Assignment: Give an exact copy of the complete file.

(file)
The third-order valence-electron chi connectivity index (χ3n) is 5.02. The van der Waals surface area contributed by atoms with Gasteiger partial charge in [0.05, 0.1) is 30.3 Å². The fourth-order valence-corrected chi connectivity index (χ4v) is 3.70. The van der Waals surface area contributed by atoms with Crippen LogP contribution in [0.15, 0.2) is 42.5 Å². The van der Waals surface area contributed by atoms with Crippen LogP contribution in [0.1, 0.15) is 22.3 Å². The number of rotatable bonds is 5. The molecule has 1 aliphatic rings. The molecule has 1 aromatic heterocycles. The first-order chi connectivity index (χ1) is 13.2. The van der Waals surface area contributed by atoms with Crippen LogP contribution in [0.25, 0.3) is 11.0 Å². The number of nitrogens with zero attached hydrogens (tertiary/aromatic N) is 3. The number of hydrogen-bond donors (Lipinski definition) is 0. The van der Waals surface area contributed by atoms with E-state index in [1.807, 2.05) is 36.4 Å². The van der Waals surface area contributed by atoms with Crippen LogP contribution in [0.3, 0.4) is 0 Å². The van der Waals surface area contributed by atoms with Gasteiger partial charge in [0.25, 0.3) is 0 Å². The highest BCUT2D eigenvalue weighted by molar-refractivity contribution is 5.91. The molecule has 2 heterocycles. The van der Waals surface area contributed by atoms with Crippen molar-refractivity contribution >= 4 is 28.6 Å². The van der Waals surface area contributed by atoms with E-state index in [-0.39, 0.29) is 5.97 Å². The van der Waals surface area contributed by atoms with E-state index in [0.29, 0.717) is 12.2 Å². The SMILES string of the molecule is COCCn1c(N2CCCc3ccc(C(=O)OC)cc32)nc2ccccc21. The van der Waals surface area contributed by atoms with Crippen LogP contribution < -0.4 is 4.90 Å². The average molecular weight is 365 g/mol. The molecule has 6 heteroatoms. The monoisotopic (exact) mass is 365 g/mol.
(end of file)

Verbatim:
The third-order valence-electron chi connectivity index (χ3n) is 5.02. The van der Waals surface area contributed by atoms with Gasteiger partial charge in [0.05, 0.1) is 30.3 Å². The fourth-order valence-corrected chi connectivity index (χ4v) is 3.70. The van der Waals surface area contributed by atoms with Crippen LogP contribution in [0.15, 0.2) is 42.5 Å². The van der Waals surface area contributed by atoms with Crippen LogP contribution in [0.1, 0.15) is 22.3 Å². The number of rotatable bonds is 5. The molecule has 1 aliphatic rings. The molecule has 1 aromatic heterocycles. The first-order chi connectivity index (χ1) is 13.2. The van der Waals surface area contributed by atoms with Crippen LogP contribution in [0.25, 0.3) is 11.0 Å². The number of nitrogens with zero attached hydrogens (tertiary/aromatic N) is 3. The number of hydrogen-bond donors (Lipinski definition) is 0. The van der Waals surface area contributed by atoms with E-state index in [1.807, 2.05) is 36.4 Å². The van der Waals surface area contributed by atoms with Crippen LogP contribution in [0.3, 0.4) is 0 Å². The van der Waals surface area contributed by atoms with Gasteiger partial charge in [0.25, 0.3) is 0 Å². The highest BCUT2D eigenvalue weighted by molar-refractivity contribution is 5.91. The molecule has 2 heterocycles. The van der Waals surface area contributed by atoms with Crippen molar-refractivity contribution >= 4 is 28.6 Å². The van der Waals surface area contributed by atoms with E-state index in [-0.39, 0.29) is 5.97 Å². The van der Waals surface area contributed by atoms with E-state index in [0.29, 0.717) is 12.2 Å². The SMILES string of the molecule is COCCn1c(N2CCCc3ccc(C(=O)OC)cc32)nc2ccccc21. The van der Waals surface area contributed by atoms with Crippen LogP contribution < -0.4 is 4.90 Å². The average molecular weight is 365 g/mol. The molecule has 6 heteroatoms. The monoisotopic (exact) mass is 365 g/mol.